So this certificate program is a structural issue?

To provide some historical context, the 14c Certificate was first created by the ironically named Fair Labor Standards Act of 1938. Its original intention was positive – and thought to benefit people with disabilities and injured veterans – by giving those deemed unable to meet competitive employment standards an opportunity to work, but at reduced compensation. Placing people with disabilities who had complex support needs in 14c Certificate programs was also viewed as an important training opportunity for them to learn work skills before transitioning to competitive integrated employment.

However, we now know that there is no empirical evidence suggesting that subminimum wage work is effective or necessary for achieving competitive integrated employment outcomes for people with disabilities, including those with the highest support needs. In fact, very few people who begin in 14c Certificate programs transition to competitive integrated employment. Rather, they remain indefinitely in the segregated program.

And this is not because their skillsets are different than those who are working competitively. A 2020 report from the U.S. Commission on Civil Rights investigating 14c programs indicated that the typical profile of individuals earning subminimum wages was not significantly different than the profiles of those working for competitive pay in community jobs. Many individuals who are currently working for subminimum wages can and want to work for fair pay.

What was the biggest goal of your testimony before the Senate committee?

My main goal was to provide information in support of the Transformation to Competitive Integrated Employment Act, introduced by Sen. Bob Casey. A major objective of the TCIEA is to eliminate the use of 14c Certificates, thus ending the unfair practice of paying people with disabilities below the federal minimum wage.

The TCIEA would prevent the issuance of further 14c Certificates; require agencies using 14c Certificates to develop phase-out plans over the next five years; and provide support to assist agencies in transitioning people with disabilities who are being paid subminimum wages to competitive integrated employment.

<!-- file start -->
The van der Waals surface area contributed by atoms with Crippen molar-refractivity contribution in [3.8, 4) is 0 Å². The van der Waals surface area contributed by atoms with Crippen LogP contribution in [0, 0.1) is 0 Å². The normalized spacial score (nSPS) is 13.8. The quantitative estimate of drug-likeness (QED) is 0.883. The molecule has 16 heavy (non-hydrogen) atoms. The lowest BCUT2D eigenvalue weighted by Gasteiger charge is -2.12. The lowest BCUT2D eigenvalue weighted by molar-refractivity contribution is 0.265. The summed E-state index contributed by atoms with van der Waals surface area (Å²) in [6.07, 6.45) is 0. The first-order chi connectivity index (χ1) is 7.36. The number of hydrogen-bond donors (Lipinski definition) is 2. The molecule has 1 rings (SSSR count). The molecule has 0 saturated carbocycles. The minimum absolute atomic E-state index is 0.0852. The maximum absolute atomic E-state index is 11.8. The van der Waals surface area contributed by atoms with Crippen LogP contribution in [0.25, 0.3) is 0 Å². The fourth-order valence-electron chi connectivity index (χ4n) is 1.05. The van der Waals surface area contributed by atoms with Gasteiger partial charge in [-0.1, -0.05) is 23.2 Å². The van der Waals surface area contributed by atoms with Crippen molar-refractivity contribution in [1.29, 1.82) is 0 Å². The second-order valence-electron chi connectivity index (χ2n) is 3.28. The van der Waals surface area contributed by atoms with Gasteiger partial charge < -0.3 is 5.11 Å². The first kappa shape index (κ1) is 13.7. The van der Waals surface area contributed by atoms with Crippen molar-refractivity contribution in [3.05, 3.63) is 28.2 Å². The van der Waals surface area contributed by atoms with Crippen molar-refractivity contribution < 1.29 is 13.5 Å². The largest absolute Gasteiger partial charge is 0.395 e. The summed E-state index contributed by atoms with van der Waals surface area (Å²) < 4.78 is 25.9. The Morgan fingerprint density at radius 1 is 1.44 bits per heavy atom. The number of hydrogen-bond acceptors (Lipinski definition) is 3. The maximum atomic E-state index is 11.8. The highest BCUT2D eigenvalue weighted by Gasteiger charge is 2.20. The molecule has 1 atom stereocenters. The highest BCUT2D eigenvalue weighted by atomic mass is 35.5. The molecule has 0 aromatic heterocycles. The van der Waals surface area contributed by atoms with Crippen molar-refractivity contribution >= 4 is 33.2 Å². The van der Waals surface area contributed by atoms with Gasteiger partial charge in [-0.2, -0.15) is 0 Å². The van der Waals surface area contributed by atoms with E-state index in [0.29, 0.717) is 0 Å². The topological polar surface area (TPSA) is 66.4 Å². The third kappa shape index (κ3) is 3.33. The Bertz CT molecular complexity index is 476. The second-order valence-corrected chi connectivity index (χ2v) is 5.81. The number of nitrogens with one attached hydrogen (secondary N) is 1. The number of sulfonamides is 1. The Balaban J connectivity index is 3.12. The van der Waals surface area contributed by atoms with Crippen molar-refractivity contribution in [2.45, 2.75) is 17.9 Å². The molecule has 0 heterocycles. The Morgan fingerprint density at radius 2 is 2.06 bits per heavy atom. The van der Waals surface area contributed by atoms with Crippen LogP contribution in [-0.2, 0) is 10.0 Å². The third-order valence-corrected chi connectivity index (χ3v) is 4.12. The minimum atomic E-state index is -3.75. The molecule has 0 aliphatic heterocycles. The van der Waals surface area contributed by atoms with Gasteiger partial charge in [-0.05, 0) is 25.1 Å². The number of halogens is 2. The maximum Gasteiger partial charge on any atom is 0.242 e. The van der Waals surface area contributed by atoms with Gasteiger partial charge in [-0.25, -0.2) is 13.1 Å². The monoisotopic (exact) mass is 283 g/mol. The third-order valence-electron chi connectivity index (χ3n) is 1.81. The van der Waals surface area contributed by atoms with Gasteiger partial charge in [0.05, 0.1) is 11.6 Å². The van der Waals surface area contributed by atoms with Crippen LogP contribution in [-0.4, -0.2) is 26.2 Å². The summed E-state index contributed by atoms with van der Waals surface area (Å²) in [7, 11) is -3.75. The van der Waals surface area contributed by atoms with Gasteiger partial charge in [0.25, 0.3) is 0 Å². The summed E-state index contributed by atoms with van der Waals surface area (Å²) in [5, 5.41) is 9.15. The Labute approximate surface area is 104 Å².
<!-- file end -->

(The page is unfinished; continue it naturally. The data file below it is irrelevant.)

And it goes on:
At VCU, how does the RRTC address the issue?

RRTC initiatives include research, technical assistance, resource dissemination, outreach and collaboration. We have a number of projects examining best practices for securing quality employment outcomes for people with disabilities related to supported employment, customized employment, inclusive postsecondary education, transition-to-work for high school students with disabilities, and employer practices. We also provide state-level and national-level consultation to a variety of stakeholders, including employment service providers, businesses, educators, and job seekers with disabilities and their families.

When designing projects and resources, we regularly consult with working-age adults with disabilities in order to make sure our efforts meet their needs. We exclusively focus on competitive integrated employment as an outcome for all people with disabilities.

Our mission is to enhance the overall employment landscape for individuals with disabilities by providing more opportunities to participate in real work for real pay rather than in segregated settings for subminimum wages. This includes making sure that people with disabilities are gaining employment in a variety of industries, are involved at all levels within businesses, are working a personally desirable number of hours and are provided with opportunities for promotions, and other forms of advancement throughout their employment tenure.